The intake of higher moisture grain is a risk due to the uncertainty of electricity to run drying and aeration operations.
- Using diesel generators at grain storage facilities is seven times more expensive than using electricity.
- This will eventually impact food prices, according to Wessel Lemmer, general manager of Agbiz Grain.
- For more financial news, go to the News24 Business front page.
Using diesel generators at grain storage facilities is seven times more expensive than electricity – which impacts food prices, says Wessel Lemmer, general manager of Agbiz Grain, a unit of the Agricultural Business Chamber.
Electricity is needed to load grain into storage silos and to unload these again later to be transported to processors like mills. It is also impossible to keep the grain dry and ventilated without electricity.
Electricity costs usually make up around 10% of the total storage costs.
Collectively, Agbiz Grain’s members handle 70% of the grain and oilseeds produced in SA. Staple foods like white maize meal, bread meal, and sunflower oil are produced from these. Stored commodities include white maize, yellow maize, sunflowers, soya beans, wheat, malting barley, canola, peanuts, and sorghum.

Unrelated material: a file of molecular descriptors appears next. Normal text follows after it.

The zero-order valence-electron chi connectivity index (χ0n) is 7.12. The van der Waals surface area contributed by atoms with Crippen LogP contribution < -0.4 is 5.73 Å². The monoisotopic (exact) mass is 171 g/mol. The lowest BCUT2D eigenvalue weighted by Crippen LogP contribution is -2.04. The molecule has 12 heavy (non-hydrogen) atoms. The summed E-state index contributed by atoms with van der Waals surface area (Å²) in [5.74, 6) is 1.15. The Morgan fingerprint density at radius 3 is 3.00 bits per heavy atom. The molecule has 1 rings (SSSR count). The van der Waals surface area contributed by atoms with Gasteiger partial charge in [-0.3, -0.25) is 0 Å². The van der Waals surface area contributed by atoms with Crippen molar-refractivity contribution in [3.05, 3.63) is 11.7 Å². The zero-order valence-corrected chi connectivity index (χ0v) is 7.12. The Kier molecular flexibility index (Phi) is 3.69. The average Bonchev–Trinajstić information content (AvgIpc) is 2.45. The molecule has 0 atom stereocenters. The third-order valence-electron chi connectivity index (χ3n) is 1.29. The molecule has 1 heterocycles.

“It is not possible to pass these additional [diesel] costs on to the producer or processor and only marginally to buyers, since storage operators conclude contractual terms with clients in advance. Therefore, the majority of these [unexpected] increased costs due to load shedding must be covered by the storage sector,” says Lemmer.
Another significant factor is the loss of production due to load shedding. It leads to lower turnover and places profitability under pressure. And with not enough manufactured product to satisfy demand, prices increase, according to Tom Meintjes, managing director of GWK Trading.
Other ways load shedding impacts grain storage include loss of stock, loss of communication systems, and slower turnaround times during intake and out loading. This causes increased demand for loading slots and leads to employees having to work overtime.
“The intake of higher moisture grain is a risk due to the uncertainty of electricity supply to run drying and aeration operations,” says Lemmer. “The risk increases as grain cannot be cooled down by aeration, and drying grain with higher moisture is not possible during load shedding.”
Lemmer explains that storage certificates issued by grain storers play an important role in the functioning of the grains market.
“Timely out loading [of grain] is important for price convergence between the futures price and the physical price at delivery,” says Lemmer.
In his view, the grain sector needs a flexible load shedding arrangement to assist in mitigating the impact.